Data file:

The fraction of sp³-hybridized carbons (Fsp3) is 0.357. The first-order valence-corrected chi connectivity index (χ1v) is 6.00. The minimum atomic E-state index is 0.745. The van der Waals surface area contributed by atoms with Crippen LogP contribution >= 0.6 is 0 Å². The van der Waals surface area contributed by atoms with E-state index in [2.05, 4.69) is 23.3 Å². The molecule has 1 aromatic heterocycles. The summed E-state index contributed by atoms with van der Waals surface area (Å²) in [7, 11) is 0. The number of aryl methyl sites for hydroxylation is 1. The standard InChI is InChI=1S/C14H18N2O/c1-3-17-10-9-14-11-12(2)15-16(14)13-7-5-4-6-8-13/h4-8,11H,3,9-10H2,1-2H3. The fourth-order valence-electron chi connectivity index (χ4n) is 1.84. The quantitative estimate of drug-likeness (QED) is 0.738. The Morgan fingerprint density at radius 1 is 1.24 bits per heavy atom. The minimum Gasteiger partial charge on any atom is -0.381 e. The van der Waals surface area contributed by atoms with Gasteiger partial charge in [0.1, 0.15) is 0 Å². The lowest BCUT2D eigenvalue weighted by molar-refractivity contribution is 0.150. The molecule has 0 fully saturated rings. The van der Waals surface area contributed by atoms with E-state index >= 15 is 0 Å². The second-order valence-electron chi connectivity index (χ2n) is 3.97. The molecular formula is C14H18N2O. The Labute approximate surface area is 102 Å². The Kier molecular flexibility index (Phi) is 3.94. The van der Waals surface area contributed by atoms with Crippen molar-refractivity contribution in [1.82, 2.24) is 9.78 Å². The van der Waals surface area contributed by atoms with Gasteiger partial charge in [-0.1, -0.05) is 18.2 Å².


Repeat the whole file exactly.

The fraction of sp³-hybridized carbons (Fsp3) is 0.357. The first-order valence-corrected chi connectivity index (χ1v) is 6.00. The minimum atomic E-state index is 0.745. The van der Waals surface area contributed by atoms with Crippen LogP contribution >= 0.6 is 0 Å². The van der Waals surface area contributed by atoms with E-state index in [2.05, 4.69) is 23.3 Å². The molecule has 1 aromatic heterocycles. The summed E-state index contributed by atoms with van der Waals surface area (Å²) in [7, 11) is 0. The number of aryl methyl sites for hydroxylation is 1. The standard InChI is InChI=1S/C14H18N2O/c1-3-17-10-9-14-11-12(2)15-16(14)13-7-5-4-6-8-13/h4-8,11H,3,9-10H2,1-2H3. The fourth-order valence-electron chi connectivity index (χ4n) is 1.84. The quantitative estimate of drug-likeness (QED) is 0.738. The Morgan fingerprint density at radius 1 is 1.24 bits per heavy atom. The minimum Gasteiger partial charge on any atom is -0.381 e. The van der Waals surface area contributed by atoms with Gasteiger partial charge in [0.1, 0.15) is 0 Å². The lowest BCUT2D eigenvalue weighted by molar-refractivity contribution is 0.150. The molecule has 0 fully saturated rings. The van der Waals surface area contributed by atoms with E-state index >= 15 is 0 Å². The second-order valence-electron chi connectivity index (χ2n) is 3.97. The molecular formula is C14H18N2O. The Labute approximate surface area is 102 Å². The Kier molecular flexibility index (Phi) is 3.94. The van der Waals surface area contributed by atoms with Crippen molar-refractivity contribution in [1.82, 2.24) is 9.78 Å². The van der Waals surface area contributed by atoms with Gasteiger partial charge in [-0.1, -0.05) is 18.2 Å².